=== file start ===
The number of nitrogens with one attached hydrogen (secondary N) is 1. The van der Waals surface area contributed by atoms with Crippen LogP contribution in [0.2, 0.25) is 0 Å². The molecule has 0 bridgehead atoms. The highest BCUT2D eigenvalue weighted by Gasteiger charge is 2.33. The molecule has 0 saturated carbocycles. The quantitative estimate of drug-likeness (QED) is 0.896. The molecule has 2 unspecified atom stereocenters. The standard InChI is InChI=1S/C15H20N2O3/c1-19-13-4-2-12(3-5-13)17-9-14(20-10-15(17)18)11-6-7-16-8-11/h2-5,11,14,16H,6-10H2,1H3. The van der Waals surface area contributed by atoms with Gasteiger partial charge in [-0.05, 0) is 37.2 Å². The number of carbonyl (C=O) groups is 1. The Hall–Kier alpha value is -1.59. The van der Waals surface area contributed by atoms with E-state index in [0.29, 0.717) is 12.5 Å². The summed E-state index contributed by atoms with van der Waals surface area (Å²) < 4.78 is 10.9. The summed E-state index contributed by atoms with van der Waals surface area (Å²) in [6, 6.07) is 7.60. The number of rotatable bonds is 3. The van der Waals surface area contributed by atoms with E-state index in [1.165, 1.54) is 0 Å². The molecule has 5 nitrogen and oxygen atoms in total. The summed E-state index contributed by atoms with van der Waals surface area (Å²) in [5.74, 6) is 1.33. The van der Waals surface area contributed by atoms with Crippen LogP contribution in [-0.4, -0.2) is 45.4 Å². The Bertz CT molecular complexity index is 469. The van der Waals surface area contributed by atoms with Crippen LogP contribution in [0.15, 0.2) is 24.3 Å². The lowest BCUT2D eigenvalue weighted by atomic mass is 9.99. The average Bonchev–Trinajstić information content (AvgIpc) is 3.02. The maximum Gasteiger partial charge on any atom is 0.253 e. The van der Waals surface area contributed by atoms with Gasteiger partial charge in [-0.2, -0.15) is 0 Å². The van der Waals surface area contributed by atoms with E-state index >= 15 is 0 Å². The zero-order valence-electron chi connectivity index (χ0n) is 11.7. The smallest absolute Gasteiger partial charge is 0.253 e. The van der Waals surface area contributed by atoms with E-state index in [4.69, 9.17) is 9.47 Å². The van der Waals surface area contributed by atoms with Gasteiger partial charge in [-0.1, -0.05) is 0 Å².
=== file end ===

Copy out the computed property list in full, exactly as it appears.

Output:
The number of nitrogens with one attached hydrogen (secondary N) is 1. The van der Waals surface area contributed by atoms with Crippen LogP contribution in [0.2, 0.25) is 0 Å². The molecule has 0 bridgehead atoms. The highest BCUT2D eigenvalue weighted by Gasteiger charge is 2.33. The molecule has 0 saturated carbocycles. The quantitative estimate of drug-likeness (QED) is 0.896. The molecule has 2 unspecified atom stereocenters. The standard InChI is InChI=1S/C15H20N2O3/c1-19-13-4-2-12(3-5-13)17-9-14(20-10-15(17)18)11-6-7-16-8-11/h2-5,11,14,16H,6-10H2,1H3. The van der Waals surface area contributed by atoms with Gasteiger partial charge in [-0.05, 0) is 37.2 Å². The number of carbonyl (C=O) groups is 1. The Hall–Kier alpha value is -1.59. The van der Waals surface area contributed by atoms with E-state index in [0.29, 0.717) is 12.5 Å². The summed E-state index contributed by atoms with van der Waals surface area (Å²) < 4.78 is 10.9. The summed E-state index contributed by atoms with van der Waals surface area (Å²) in [6, 6.07) is 7.60. The number of rotatable bonds is 3. The van der Waals surface area contributed by atoms with E-state index in [1.165, 1.54) is 0 Å². The molecule has 5 nitrogen and oxygen atoms in total. The summed E-state index contributed by atoms with van der Waals surface area (Å²) in [5.74, 6) is 1.33. The van der Waals surface area contributed by atoms with Crippen LogP contribution in [-0.4, -0.2) is 45.4 Å². The Bertz CT molecular complexity index is 469. The van der Waals surface area contributed by atoms with Crippen LogP contribution in [0.15, 0.2) is 24.3 Å². The lowest BCUT2D eigenvalue weighted by atomic mass is 9.99. The average Bonchev–Trinajstić information content (AvgIpc) is 3.02. The maximum Gasteiger partial charge on any atom is 0.253 e. The van der Waals surface area contributed by atoms with Gasteiger partial charge in [-0.2, -0.15) is 0 Å². The van der Waals surface area contributed by atoms with E-state index >= 15 is 0 Å². The zero-order valence-electron chi connectivity index (χ0n) is 11.7. The smallest absolute Gasteiger partial charge is 0.253 e. The van der Waals surface area contributed by atoms with E-state index in [4.69, 9.17) is 9.47 Å². The van der Waals surface area contributed by atoms with Gasteiger partial charge in [-0.1, -0.05) is 0 Å².